Bonita Cuff, Witness to Hunger, Boston

Bonita is a mother of five, ranging in age from 6 to 26. She currently cares for her young niece whose parents both work but cannot afford safe childcare; once her niece goes to pre-k Bonita hopes to return to full-time employment to better the lives of her family members.

“I go to the pantry at the New Haven Salvation Army. I took a picture of the sign outside that says, ‘Emergency Pantry.’ It says it’s an emergency, and before I could use it as an emergency. But since the cuts to SNAP, the pantry is now a part of my monthly budgeting for food.”

Kimberly Hart, Witnesses to Hunger, New Haven

Kim is an advocate for social and economic injustices.  She is also a member of Mothers for Justice, the New Haven Food Policy Council, and the Food Assistance Working Group. 

“It’s a tragedy that we constantly have to prove that we exist.  With the November 1st cuts we were again pushed further and further away from the assistance we need to provide stability for our families.  We are taught as children to fight for what we believe in and take a stand.  Witnesses to Hunger will continue to do just that.”

Barbie Izquierdo, Witnesses to Hunger, Philadelphia

Barbie is the mother of one son and one daughter. She was featured in the documentary A Place at the Table, sharing her experience of struggling with food insecurity and the cliff effect. Today, Barbie is an honor-roll student at Ezperanza College where she studies criminal justice.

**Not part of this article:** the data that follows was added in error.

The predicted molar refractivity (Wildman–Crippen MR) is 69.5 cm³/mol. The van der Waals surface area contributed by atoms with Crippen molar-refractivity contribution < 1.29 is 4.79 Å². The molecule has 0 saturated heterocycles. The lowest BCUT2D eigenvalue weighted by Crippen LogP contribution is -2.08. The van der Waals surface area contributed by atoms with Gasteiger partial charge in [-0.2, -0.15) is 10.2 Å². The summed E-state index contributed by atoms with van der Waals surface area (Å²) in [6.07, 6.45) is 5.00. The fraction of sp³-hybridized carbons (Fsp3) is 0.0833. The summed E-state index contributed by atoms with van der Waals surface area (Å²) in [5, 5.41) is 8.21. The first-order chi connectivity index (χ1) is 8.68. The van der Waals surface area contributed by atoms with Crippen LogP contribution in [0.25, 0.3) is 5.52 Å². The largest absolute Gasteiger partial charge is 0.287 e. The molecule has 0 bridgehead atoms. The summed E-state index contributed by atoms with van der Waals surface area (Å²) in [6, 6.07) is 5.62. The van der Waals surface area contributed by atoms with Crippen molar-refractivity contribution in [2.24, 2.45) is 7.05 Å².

Join us this Thursday as we snap into action to celebrate SNAP.  You can take part by signing up here or simply hop on Twitter, Facebook, and Instagram on Thursday from 2:00 – 4:00pm ET and search for #snap4SNAP.



Four Ways to Help Kids Live in Better Neighborhoods—Without Congressional Action

Where children grow up can affect their lifelong health and success, and improvements to federal rental assistance programs could substantially better their life outcomes, as my colleague Douglas Rice and I explain in a new report.

Importantly, most of these programmatic improvements can be made even without congressional action or more federal funding.

Nearly 4 million children live in families that receive federal rental assistance.  But just 15 percent of the kids whose families receive rent subsidies through the Department of Housing and Urban Development’s (HUD) three major rental assistance programs — the Housing Choice Voucher (HCV) program, public housing, and Section 8 Project-Based Rental Assistance — live in high-opportunity neighborhoods with access to good schools, safe streets, and high employment rates.

More kids in assisted families — 18 percent — live in extreme-poverty neighborhoods, where at least 40 percent of the residents are poor.

The research shows the difference location can make.  Kids who are exposed to extremely poor and violent neighborhoods often suffer cognitive, health, and academic deficiencies, while those who grow up in safer neighborhoods with better schools fare better.

Policymakers have tried for several decades to reduce the concentration of low-income families receiving federal rental assistance in distressed neighborhoods.  To improve these families’ access to higher-opportunity neighborhoods, they’ve relied increasingly on housing vouchers (rather than housing projects that often are in very poor, segregated neighborhoods) to give families greater choice in where to live.

The HCV program has performed much better than HUD’s project-based rental assistance programs in enabling more low-income families with children to live in lower-poverty neighborhoods (see chart).  Having a housing voucher also substantially reduces a family’s likelihood of living in an extreme-poverty neighborhood.